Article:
Now that we have the basic ground laid out, let’s get to the comparison.

SSD vs HDD – The Comparison

1. Speed

When considering the speed of both the options you really have to consider a few things. First, yes SSDs are faster, but that’s for reads. In the real world scenario when you purchase an SSD it’s going to be fast for both reads and writes but over time it will degrade. That’s because out of the factory the SSDs have blank pages you can write to but overtime for your write operations, it takes a lot more time as there’s the task of finding blocks of memory that can be used, flushing out and then writing on to it. When it comes to reads, it beats the HDDs by staggering numbers. This is because by nature SSDs have an advantage over HDDs as they’re made out of fast flash storage which can quickly send and receive data.

2. Performance

When comes to performance, you need to take a closer look. SSDs are all about the small transactions of data that happens consistently all the time. Which would be running an Operating System where you get your emails or an application has to be launched etc. These are the things that count on to system responsiveness and this is where SSDs destroy Hard Drives. Any modern-day SSDs will be faster than the fastest Hard Drive available in the market.

But What About Performance with Respect to Storage?

Well, it’s true that for playing videos, watching movies, looking at your archive of photos you don’t really need a fast storage option and that’s exactly where Hard Drives beat SSDs when you take the pricing into account, (which we will do later on in this post) you’ll see that we’re nowhere near replacing hard drives for mass storage solutions.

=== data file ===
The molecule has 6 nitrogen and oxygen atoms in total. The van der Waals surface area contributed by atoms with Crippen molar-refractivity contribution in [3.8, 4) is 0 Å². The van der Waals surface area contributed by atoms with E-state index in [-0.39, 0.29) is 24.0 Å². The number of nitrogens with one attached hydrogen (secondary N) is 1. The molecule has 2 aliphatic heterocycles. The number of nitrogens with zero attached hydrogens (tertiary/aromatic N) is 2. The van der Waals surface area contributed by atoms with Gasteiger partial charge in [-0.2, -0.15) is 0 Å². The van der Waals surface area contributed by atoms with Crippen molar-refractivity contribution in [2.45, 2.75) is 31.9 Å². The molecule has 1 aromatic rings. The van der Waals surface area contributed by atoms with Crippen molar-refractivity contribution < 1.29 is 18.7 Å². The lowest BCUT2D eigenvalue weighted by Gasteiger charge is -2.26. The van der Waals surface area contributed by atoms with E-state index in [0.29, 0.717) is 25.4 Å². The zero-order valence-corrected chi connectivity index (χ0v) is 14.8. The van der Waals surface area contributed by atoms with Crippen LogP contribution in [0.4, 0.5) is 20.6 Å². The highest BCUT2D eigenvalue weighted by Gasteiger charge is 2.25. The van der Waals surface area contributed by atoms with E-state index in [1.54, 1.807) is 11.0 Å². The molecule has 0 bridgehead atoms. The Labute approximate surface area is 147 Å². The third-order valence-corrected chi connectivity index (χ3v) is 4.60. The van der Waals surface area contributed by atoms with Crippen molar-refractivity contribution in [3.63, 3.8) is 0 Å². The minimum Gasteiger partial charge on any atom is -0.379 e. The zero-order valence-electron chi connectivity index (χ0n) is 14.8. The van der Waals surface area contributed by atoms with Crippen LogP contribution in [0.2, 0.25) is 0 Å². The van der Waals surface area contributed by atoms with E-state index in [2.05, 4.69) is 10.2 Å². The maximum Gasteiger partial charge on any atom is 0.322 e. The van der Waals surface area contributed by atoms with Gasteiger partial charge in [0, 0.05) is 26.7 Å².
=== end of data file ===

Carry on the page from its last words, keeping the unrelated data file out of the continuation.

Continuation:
3. Price

This is an interesting point to take a look at. As of now, for $160 USD you can either get a 256 GB SSD or a 4 TB hard drive. That’s a storage space factor of 16x. This is what you need to take into account. So basically by buying out 2 hard drives, you can set up a RAID with a backup unit without shedding a single extra buck. As mentioned earlier, SSDs are fairly new to the game and it’s going to take some time to get the prices down but for most cases going with a Hybrid Drive is what you would want. A Hybrid Drive essentially leverages the technology of both the SSD and a hard drive. So you get the massive storage size of a hard drive for storage and the speed and performance of an SSD for running your operating system on.

4. Reliability

When it comes to reliability, you see the thing is hard drives are pretty reliable. But as with all mechanical devices, they will degrade over time. And they give you signs for that, like weird noises when your hard drive is spinning or slow transaction. Going over to the SSDs they’re not flawless either. When it comes to merely read data, SSDs are fine but when it comes to writing large amounts of data, you can easily wear out a consumer-grade SSD pretty easily.

Final Verdict – SSD vs HDD

There’s not really a clear winner in the difference between SSD and HDD. Both solutions work in their relevant scenarios. While hard drives are what’s to be opted for in cases where reliability is of paramount importance, in cases where performance is an everyday requirement like laptops (with space constraints due to the slim designs these days) SSDs would make much sense. So weight in your opinions well before investment.